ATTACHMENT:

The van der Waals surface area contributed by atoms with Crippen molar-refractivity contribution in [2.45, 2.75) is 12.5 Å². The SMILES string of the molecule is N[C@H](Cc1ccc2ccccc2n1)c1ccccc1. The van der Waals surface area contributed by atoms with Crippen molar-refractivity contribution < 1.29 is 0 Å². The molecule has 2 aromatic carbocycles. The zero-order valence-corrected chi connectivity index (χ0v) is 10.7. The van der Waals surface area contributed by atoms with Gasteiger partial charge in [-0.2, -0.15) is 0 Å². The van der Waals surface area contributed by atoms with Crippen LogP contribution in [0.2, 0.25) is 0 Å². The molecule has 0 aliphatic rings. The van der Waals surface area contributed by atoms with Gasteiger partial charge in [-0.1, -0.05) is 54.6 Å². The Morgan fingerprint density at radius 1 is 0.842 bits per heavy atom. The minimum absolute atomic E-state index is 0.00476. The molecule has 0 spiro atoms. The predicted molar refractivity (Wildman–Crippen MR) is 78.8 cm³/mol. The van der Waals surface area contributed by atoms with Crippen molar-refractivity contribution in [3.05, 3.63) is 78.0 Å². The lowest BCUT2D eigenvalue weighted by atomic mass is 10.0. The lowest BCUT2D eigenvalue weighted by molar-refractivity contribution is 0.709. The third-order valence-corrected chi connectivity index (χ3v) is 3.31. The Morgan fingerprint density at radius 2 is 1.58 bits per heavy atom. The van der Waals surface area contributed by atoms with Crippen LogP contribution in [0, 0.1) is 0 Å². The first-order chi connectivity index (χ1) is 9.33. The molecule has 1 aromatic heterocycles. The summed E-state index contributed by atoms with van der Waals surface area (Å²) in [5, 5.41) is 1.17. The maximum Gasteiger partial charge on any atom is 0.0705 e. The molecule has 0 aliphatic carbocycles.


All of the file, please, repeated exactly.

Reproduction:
The van der Waals surface area contributed by atoms with Crippen molar-refractivity contribution in [2.45, 2.75) is 12.5 Å². The SMILES string of the molecule is N[C@H](Cc1ccc2ccccc2n1)c1ccccc1. The van der Waals surface area contributed by atoms with Crippen molar-refractivity contribution < 1.29 is 0 Å². The molecule has 2 aromatic carbocycles. The zero-order valence-corrected chi connectivity index (χ0v) is 10.7. The van der Waals surface area contributed by atoms with Gasteiger partial charge in [-0.2, -0.15) is 0 Å². The van der Waals surface area contributed by atoms with Crippen LogP contribution in [0.2, 0.25) is 0 Å². The molecule has 0 aliphatic rings. The van der Waals surface area contributed by atoms with Gasteiger partial charge in [-0.1, -0.05) is 54.6 Å². The Morgan fingerprint density at radius 1 is 0.842 bits per heavy atom. The minimum absolute atomic E-state index is 0.00476. The molecule has 0 spiro atoms. The predicted molar refractivity (Wildman–Crippen MR) is 78.8 cm³/mol. The van der Waals surface area contributed by atoms with Crippen molar-refractivity contribution in [3.05, 3.63) is 78.0 Å². The lowest BCUT2D eigenvalue weighted by atomic mass is 10.0. The lowest BCUT2D eigenvalue weighted by molar-refractivity contribution is 0.709. The third-order valence-corrected chi connectivity index (χ3v) is 3.31. The Morgan fingerprint density at radius 2 is 1.58 bits per heavy atom. The van der Waals surface area contributed by atoms with Crippen LogP contribution in [0, 0.1) is 0 Å². The first-order chi connectivity index (χ1) is 9.33. The molecule has 1 aromatic heterocycles. The summed E-state index contributed by atoms with van der Waals surface area (Å²) in [5, 5.41) is 1.17. The maximum Gasteiger partial charge on any atom is 0.0705 e. The molecule has 0 aliphatic carbocycles.